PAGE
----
How to check prostate cancer risk like NHS warns thousands of people may have missed a diagnosis

The most common form of cancer in men in the UK is prostate cancer. Now the NHS is on the hunt for 14,000 patients who can be easily tested for the disease as concerns about missed diagnoses grow.

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What is prostate cancer and what are the symptoms?

Prostate cancer is the most common form of cancer in men in the UK data from 2016-2018 by Cancer Research UK, and is a real concern in people over a certain age in particular.

Men are often encouraged to get tested but should not be overly alarmed by what they consider an embarrassing procedure.

The NHS is now warning that thousands of people could miss a diagnosis and trying to hunt down those who might have missed it.

Around 14,000 men in the UK are thought to be out there, undiagnosed, as new figures show that prostate cancer accounts for a third of cancers left untreated as a result of the pandemic.

Why NHS Looking for missing men and how can people check their prostate cancer risk?

What is my risk of prostate cancer?

People with a family history, men over 50, and black and mixed men are at increased risk


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One in eight men will develop prostate cancer, and those over the age of 50, with family members who have had the disease, and black men, are at increased risk.

As with any cancer, the earlier it is detected, the better the chance of survival.

Prostate Cancer UK have an extremely useful risk checker to check your own risk of prostate cancer and it depends a lot on a person’s age, ethnicity and family history.

For example, a white man aged 55-59 whose father or brother had prostate cancer is 2.5 times more likely to develop the disease. Black men or men of mixed ethnicity in the same group are at even higher risk.

The charity said: “Having a family history of prostate cancer is another risk factor. You are 2.5 times more likely to develop prostate cancer if a father or brother is present. yours has this disease”.

There’s no guarantee that any man, or those who aren’t twins, will get prostate cancer, but they should know what to look out for and when to get tested.

The NHSalong with celebrities like Stephen Fry and Bill Turnbull – both of whom have contracted the disease – are starting a campaign to get people checked.

More than 58,000 men in the UK have started treatment for prostate cancer since April 2020 – 14,000 fewer than expected at this stage.

What are the signs of prostate cancer?

Stephen Fry discovered his diagnosis from a routine exam


Prostate Cancer UK)

There are symptoms of prostate cancer that everyone should look out for, such as frequent urination or having to rush to the bathroom.

Other symptoms are as follows:

  • difficulty starting to urinate (hesitancy)
  • straining or taking a long time to urinate
  • weak flow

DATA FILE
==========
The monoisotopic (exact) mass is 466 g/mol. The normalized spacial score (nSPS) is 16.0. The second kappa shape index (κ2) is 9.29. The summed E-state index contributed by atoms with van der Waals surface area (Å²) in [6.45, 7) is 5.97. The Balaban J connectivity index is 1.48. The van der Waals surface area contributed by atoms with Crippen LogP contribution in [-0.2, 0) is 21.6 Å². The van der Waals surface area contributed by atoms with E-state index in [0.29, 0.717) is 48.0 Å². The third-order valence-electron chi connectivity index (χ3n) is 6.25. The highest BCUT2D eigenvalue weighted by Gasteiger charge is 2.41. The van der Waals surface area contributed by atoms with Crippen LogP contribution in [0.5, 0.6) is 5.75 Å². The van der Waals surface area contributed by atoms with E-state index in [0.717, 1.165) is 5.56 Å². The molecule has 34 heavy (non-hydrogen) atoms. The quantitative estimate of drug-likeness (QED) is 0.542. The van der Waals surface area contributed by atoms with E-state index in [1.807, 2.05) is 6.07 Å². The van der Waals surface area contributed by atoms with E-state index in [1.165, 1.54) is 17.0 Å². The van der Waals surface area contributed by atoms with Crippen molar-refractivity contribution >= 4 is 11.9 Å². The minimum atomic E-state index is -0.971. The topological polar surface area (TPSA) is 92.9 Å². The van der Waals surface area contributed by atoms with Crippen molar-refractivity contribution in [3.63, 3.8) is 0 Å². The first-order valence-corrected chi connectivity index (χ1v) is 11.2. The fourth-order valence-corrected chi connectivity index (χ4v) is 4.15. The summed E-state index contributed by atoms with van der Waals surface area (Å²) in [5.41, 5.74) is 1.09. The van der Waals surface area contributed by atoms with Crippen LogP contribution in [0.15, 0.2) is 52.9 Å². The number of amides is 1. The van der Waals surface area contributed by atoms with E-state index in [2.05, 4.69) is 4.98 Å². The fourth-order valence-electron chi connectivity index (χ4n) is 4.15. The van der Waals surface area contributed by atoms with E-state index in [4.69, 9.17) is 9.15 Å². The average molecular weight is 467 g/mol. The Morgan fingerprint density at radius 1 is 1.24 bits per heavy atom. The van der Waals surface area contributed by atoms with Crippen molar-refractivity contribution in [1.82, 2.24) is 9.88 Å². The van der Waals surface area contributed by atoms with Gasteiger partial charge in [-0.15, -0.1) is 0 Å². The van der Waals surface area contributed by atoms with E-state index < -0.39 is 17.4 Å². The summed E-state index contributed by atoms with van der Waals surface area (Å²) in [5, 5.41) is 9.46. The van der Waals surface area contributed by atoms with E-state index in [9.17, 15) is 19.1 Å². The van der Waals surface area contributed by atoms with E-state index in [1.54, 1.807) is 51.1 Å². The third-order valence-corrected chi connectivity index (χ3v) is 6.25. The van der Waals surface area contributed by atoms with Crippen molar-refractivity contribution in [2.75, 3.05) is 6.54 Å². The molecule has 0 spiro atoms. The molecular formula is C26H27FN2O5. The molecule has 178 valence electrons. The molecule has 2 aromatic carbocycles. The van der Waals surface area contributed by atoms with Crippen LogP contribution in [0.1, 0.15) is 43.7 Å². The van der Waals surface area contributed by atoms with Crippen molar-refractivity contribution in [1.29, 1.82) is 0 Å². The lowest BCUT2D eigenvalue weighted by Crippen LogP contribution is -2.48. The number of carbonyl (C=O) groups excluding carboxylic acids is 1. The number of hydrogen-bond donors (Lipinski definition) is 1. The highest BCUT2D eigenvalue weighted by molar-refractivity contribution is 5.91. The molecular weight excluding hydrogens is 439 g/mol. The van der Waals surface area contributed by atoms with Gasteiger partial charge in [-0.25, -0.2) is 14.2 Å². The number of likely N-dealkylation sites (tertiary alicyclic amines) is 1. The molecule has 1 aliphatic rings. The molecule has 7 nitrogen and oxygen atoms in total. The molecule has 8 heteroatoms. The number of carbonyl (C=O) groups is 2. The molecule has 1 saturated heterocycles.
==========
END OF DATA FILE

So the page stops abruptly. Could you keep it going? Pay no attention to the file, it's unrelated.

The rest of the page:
• feeling that your bladder is not completely emptied
  • blood in urine or blood in semen

However, it’s important not to rely on signs or symptoms, but to know how dangerous you are and to act often.

NHS explains : “Prostate cancer usually doesn’t cause any symptoms until the cancer has grown large enough to put pressure on the tube that carries urine from the bladder to the outside of the penis (urethra).”

If you’re a man at higher risk because of your age, family history or ethnicity, you could get it without realizing it.

“Early-stage prostate cancer often doesn’t have any signs,” he says. “So don’t wait for symptoms if you want to talk to your GP about your risk of prostate cancer,” he says. .”

The great actor and comedian Stephen Fry was diagnosed with prostate cancer in 2017 after a routine checkup.

He said: “As you can imagine, I was very disappointed when I was diagnosed with prostate cancer, especially given that I had no symptoms that suggested anything was wrong – which later on. I just learned it’s very common.Thankfully it’s caught early, making it easier to treat.

“That’s why I recommend you check your risks and talk to your doctor if you have any concerns, even if you feel perfectly fine, like I did. “

How do prostate cancer tests work?

A simple procedure may feel embarrassing, but it is routine and important


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There are two main ways to check for prostate cancer activity, one is called a ‘prostate-specific antigen (PSA) test’ and the other is by examining the prostate itself.

You should talk to your GP if you have concerns or know that you are approaching an age at risk.

After listening to you, your doctor may conduct routine tests such as a general exam blood pressureheart rate and temperature.

Then, if they feel it’s necessary, they go for a PSA test or routine checkup.

For PSA tests, Cancer Research UK explains: “A high PSA level can be a sign of cancer. But a high PSA can also be caused by other conditions that aren’t cancer or an infection. Regular PSA tests don’t diagnose prostate cancer. prostate . ”

Routine check-ups for men can often feel anxiety or shame, as the doctor is required to insert a gloved finger into the rectum to feel for an enlarged prostate.

It’s an annoying few seconds that can save a man a lot of time in the future.

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